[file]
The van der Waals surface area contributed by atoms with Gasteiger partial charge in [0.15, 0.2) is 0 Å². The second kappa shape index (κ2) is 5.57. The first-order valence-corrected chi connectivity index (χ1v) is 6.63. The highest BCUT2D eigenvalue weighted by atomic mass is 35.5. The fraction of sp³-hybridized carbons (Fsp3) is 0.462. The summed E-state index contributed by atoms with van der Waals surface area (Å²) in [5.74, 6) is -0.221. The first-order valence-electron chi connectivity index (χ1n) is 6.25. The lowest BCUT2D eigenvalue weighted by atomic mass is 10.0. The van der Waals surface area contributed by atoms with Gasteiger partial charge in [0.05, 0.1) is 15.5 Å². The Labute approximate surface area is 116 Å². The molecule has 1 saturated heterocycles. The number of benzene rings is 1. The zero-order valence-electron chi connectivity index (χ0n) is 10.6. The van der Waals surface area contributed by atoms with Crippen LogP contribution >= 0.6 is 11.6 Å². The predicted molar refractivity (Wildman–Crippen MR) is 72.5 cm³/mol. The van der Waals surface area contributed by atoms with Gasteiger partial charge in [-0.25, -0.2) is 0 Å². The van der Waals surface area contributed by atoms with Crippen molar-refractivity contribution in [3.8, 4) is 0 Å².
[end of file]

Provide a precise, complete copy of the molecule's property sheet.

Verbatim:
The van der Waals surface area contributed by atoms with Gasteiger partial charge in [0.15, 0.2) is 0 Å². The second kappa shape index (κ2) is 5.57. The first-order valence-corrected chi connectivity index (χ1v) is 6.63. The highest BCUT2D eigenvalue weighted by atomic mass is 35.5. The fraction of sp³-hybridized carbons (Fsp3) is 0.462. The summed E-state index contributed by atoms with van der Waals surface area (Å²) in [5.74, 6) is -0.221. The first-order valence-electron chi connectivity index (χ1n) is 6.25. The lowest BCUT2D eigenvalue weighted by atomic mass is 10.0. The van der Waals surface area contributed by atoms with Gasteiger partial charge in [0.05, 0.1) is 15.5 Å². The Labute approximate surface area is 116 Å². The molecule has 1 saturated heterocycles. The number of benzene rings is 1. The zero-order valence-electron chi connectivity index (χ0n) is 10.6. The van der Waals surface area contributed by atoms with Crippen LogP contribution >= 0.6 is 11.6 Å². The predicted molar refractivity (Wildman–Crippen MR) is 72.5 cm³/mol. The van der Waals surface area contributed by atoms with Gasteiger partial charge in [-0.25, -0.2) is 0 Å². The van der Waals surface area contributed by atoms with Crippen molar-refractivity contribution in [3.8, 4) is 0 Å².